The fibrotic area of the muscles was assessed using immunofluorescent staining for collagen VI (Col VI). 8 photographs from different muscle sections of the quadriceps, tibialis anterior and diaphragm were randomly taken. The fluorescent area was analyzed using the software package Image J. The mean fibrotic area stained for Col VI on the diaphragma in non-treated 10 months old mdx mice was of 57.8 % while it was reduced to 50.8% in nintedanib- treated animals. The reduction of 7 % by nintedanib treatment was statistically significant (p < 0.001) (FIG 3A). Similar results were also observed in Col Vl-stained tissue sections of the quadriceps (FIG 3B) and the tibialis anterior (FIG 3C): In the quadriceps sections the Col VI staining was reduced from 25.4 % in non-treated mdx mice to 23.1 % in nintedanib-treated mdx mice (p = 0.03). Although there was a tendency, the difference observed in Col Vl-stained tibialis anterior sections did not reach statistical significance (21.4 % in non-treated mdx mice versus 18.9 % in nintedanib-treated mdx mice, p=0.06).

Also, a statistically significant decrease in collagen I (Col I) expression in the diaphragm and tibialis anterior of nintedanib treated mdx mice compared with mdx mice was observed by western blotting analysis (FIG 4).

A reduction in muscle fibrosis as demonstrated by the reduced extracellular matrix production (Col VI staining and Col I quantification) is indicative for attenuation of further deterioration of the muscle function.

In the 2 nd study a so called "hanging wire" test was performed (see section Examples and Experimental Data; Rabl et al., BMC Neurosci 2017, 18, 22). This test can be used to assess global "subacute" muscle function and coordination over time in young and old mdx mice. The longest suspension time (LST) and the "fall and reaches" score (FRS) were recorded before the start of the treatment period and after 7 weeks of treatment with nintedanib.

In vehicle-treated mdx mice the LST showed a trend towards shorter times between 1 st assessment and 2 nd assessment 7 weeks later. In contrast, LST increased in nintedanib-treated mdx mice (FIG 5).

Similarly, the FRS decreased during the 7 week observation period in the vehicle-treated mdx mice, but remained nearly constant in the nintedanib-treated animals (FIG 6). It can be assumed that the demonstrated pre-clinical effects will translate into a clinical improvement of the skeletal muscle strength and lung function in patients with DMD or similar muscular dystrophies if treated with nintedanib, in particular chronically. According to one embodiment of the first aspect of the present invention, a tyrosine kinase inhibitor, selected from nintedanib and pharmaceutically acceptable salts thereof, preferably nintedanib in the form of its monoethanesulfonate salt, is provided for use in a method for the treatment of MD.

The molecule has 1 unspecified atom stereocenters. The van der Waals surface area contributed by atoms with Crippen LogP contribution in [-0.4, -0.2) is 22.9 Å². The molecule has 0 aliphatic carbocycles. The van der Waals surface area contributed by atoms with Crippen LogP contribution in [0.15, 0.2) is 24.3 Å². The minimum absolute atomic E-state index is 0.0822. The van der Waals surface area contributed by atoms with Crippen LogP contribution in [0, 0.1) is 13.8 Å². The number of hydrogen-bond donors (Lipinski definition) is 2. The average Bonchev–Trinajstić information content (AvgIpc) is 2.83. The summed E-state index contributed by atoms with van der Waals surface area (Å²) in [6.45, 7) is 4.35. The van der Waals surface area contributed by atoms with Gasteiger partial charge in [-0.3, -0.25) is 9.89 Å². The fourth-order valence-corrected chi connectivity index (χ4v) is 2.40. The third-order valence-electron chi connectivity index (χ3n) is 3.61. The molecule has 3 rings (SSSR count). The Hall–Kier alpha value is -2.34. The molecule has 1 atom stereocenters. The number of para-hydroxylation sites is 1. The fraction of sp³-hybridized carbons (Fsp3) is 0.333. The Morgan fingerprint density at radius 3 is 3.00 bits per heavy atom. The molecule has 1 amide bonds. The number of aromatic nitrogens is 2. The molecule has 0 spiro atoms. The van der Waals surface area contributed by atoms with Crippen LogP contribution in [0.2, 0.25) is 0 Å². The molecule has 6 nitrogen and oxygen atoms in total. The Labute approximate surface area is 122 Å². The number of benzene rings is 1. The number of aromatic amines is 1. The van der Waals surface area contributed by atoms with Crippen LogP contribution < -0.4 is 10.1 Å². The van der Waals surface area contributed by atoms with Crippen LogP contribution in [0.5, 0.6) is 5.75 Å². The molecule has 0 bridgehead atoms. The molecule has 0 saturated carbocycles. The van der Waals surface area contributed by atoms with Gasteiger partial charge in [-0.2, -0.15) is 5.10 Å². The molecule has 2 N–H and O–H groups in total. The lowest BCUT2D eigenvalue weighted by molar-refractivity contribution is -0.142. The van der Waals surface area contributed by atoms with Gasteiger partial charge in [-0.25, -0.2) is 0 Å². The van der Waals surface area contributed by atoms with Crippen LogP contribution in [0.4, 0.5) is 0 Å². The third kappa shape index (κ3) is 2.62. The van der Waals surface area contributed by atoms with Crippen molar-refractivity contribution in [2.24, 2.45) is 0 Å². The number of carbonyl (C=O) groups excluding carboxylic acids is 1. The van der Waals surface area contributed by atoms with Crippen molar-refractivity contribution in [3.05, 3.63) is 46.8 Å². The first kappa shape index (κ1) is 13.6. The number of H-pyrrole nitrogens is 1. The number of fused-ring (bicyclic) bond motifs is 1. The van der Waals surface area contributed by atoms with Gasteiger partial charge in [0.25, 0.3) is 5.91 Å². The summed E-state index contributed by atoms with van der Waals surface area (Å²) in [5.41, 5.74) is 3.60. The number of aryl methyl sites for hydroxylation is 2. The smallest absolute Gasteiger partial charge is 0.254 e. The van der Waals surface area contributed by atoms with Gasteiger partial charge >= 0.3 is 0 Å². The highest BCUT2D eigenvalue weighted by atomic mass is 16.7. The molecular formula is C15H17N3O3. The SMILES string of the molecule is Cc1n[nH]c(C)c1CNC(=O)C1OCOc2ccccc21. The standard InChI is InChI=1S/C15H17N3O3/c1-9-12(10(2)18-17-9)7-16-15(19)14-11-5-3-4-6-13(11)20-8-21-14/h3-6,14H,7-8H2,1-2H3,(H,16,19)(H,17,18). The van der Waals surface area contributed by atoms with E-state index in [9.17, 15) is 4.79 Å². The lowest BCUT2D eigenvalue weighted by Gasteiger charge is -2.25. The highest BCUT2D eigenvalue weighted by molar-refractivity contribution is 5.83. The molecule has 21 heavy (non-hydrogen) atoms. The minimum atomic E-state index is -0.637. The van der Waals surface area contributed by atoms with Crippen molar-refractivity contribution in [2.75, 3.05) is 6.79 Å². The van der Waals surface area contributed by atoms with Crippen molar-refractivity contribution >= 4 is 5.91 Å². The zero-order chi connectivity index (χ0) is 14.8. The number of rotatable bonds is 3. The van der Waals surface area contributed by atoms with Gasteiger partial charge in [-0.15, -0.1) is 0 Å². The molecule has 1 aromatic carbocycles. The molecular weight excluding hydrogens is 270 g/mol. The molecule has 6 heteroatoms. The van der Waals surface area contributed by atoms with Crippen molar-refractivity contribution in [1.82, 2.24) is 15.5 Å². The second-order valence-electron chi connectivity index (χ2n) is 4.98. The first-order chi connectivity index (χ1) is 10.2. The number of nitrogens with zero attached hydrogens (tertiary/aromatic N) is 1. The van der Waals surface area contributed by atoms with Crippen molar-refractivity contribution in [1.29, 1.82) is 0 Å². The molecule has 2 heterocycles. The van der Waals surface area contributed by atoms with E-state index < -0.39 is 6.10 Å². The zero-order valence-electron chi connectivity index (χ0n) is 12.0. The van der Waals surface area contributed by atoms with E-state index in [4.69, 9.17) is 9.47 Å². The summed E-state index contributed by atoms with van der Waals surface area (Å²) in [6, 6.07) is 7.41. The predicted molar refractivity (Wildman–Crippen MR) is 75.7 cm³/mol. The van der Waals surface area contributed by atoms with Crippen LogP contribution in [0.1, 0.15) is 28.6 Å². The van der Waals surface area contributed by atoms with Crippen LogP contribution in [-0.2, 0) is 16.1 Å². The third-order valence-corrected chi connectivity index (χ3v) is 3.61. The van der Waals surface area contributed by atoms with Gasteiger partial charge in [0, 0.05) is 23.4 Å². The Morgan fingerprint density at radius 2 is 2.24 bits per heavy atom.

According to another embodiment, said inhibitor is preferably provided for use in a method for the treatment of MD, selected from Duchenne MD, Becker MD, myotonic dystrophy, facioscapulohumeral MD, limb-girdle MD, Emery- Dreifuss MD, congenital MD, oculopharyngeal MD, sarcoglycanopathies and dysferlinopathies like Miyoshi myopathy, most preferably for the treatment of Duchenne MD.

In a second aspect of the present invention, it is found that pharmaceutical compositions of the above-mentioned inhibitors may be formulated that are suitable for the administration of therapeutically effective amounts of said inhibitors for the treatment of muscular dystrophies.

Suitable preparations for administering the active pharmaceutical ingredients of the present invention will be apparent to those with ordinary skill in the art and include for example tablets, pills, capsules, suppositories, lozenges, troches, solutions, syrups, elixirs, sachets, injectables, inhalatives and powders etc.. Suitable tablets may be obtained, for example, by mixing one or more of the above-mentioned active pharmaceutical ingredients with known excipients, for example inert diluents, carriers, disintegrants, adjuvants, surfactants, binders and/or lubricants. For instance, therapeutically effective doses of nintedanib, when applied orally to a patient in need thereof, may be in the range from 50 mg to 300 mg per day, preferably twice daily application of 25 mg, 50 mg, 100 mg or 150 mg, approximately 12 hours apart.

The actual therapeutically effective amount or therapeutic dosage will of course depend on factors known by those skilled in the art such as age and weight of the patient, route of administration and severity of disease. In any case, the active compound will be administered at dosages and in a manner which allows a therapeutically effective amount to be delivered based upon a patient's unique condition. Likewise, the determination of the necessity of dose adjustments, e.g. due to adverse reactions to the active pharmaceutical ingredient, and their putting into practice will be known to the one skilled in the art.

According to one embodiment of the second aspect of the present invention, a pharmaceutical composition is provided that comprises one or more tyrosine kinase inhibitors, selected from nintedanib and pharmaceutically acceptable salts thereof, preferably nintedanib in the form of its monoethanesulfonate salt, and one or more pharmaceutically acceptable excipients for use in a method for the treatment of MD.